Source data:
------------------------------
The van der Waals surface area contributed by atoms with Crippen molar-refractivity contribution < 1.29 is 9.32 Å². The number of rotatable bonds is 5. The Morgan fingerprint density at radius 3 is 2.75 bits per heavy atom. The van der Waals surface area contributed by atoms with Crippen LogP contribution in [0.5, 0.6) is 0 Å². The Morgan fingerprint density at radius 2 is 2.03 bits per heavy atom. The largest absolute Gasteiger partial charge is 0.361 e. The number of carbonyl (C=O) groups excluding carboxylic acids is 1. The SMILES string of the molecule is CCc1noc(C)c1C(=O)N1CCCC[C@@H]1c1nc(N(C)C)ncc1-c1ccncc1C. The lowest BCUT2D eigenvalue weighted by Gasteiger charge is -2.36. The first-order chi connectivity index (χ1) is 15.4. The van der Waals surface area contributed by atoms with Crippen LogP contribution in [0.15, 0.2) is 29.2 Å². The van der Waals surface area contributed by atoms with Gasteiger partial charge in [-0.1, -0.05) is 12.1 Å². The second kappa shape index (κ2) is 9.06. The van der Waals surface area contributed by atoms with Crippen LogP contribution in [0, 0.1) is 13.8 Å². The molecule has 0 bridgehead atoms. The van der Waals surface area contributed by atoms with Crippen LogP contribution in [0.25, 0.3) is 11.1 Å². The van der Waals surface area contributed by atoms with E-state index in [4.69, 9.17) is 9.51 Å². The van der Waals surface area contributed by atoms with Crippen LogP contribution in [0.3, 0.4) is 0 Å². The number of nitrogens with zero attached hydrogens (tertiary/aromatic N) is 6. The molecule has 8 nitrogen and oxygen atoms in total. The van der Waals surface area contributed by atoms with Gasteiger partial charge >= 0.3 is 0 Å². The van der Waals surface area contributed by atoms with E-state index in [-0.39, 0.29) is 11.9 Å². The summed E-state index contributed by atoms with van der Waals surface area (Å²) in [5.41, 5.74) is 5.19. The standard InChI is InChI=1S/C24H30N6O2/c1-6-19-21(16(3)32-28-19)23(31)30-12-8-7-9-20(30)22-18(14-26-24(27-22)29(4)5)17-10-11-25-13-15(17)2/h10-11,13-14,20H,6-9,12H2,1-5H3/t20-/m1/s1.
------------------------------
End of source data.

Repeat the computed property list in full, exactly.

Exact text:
The van der Waals surface area contributed by atoms with Crippen molar-refractivity contribution < 1.29 is 9.32 Å². The number of rotatable bonds is 5. The Morgan fingerprint density at radius 3 is 2.75 bits per heavy atom. The van der Waals surface area contributed by atoms with Crippen LogP contribution in [0.5, 0.6) is 0 Å². The Morgan fingerprint density at radius 2 is 2.03 bits per heavy atom. The largest absolute Gasteiger partial charge is 0.361 e. The number of carbonyl (C=O) groups excluding carboxylic acids is 1. The SMILES string of the molecule is CCc1noc(C)c1C(=O)N1CCCC[C@@H]1c1nc(N(C)C)ncc1-c1ccncc1C. The lowest BCUT2D eigenvalue weighted by Gasteiger charge is -2.36. The first-order chi connectivity index (χ1) is 15.4. The van der Waals surface area contributed by atoms with Crippen LogP contribution in [0.15, 0.2) is 29.2 Å². The van der Waals surface area contributed by atoms with Gasteiger partial charge in [-0.1, -0.05) is 12.1 Å². The second kappa shape index (κ2) is 9.06. The van der Waals surface area contributed by atoms with Crippen LogP contribution in [0, 0.1) is 13.8 Å². The molecule has 0 bridgehead atoms. The van der Waals surface area contributed by atoms with Crippen LogP contribution in [0.25, 0.3) is 11.1 Å². The van der Waals surface area contributed by atoms with E-state index in [4.69, 9.17) is 9.51 Å². The van der Waals surface area contributed by atoms with Crippen LogP contribution in [0.3, 0.4) is 0 Å². The number of nitrogens with zero attached hydrogens (tertiary/aromatic N) is 6. The molecule has 8 nitrogen and oxygen atoms in total. The van der Waals surface area contributed by atoms with Gasteiger partial charge >= 0.3 is 0 Å². The van der Waals surface area contributed by atoms with E-state index in [-0.39, 0.29) is 11.9 Å². The summed E-state index contributed by atoms with van der Waals surface area (Å²) in [5.41, 5.74) is 5.19. The standard InChI is InChI=1S/C24H30N6O2/c1-6-19-21(16(3)32-28-19)23(31)30-12-8-7-9-20(30)22-18(14-26-24(27-22)29(4)5)17-10-11-25-13-15(17)2/h10-11,13-14,20H,6-9,12H2,1-5H3/t20-/m1/s1.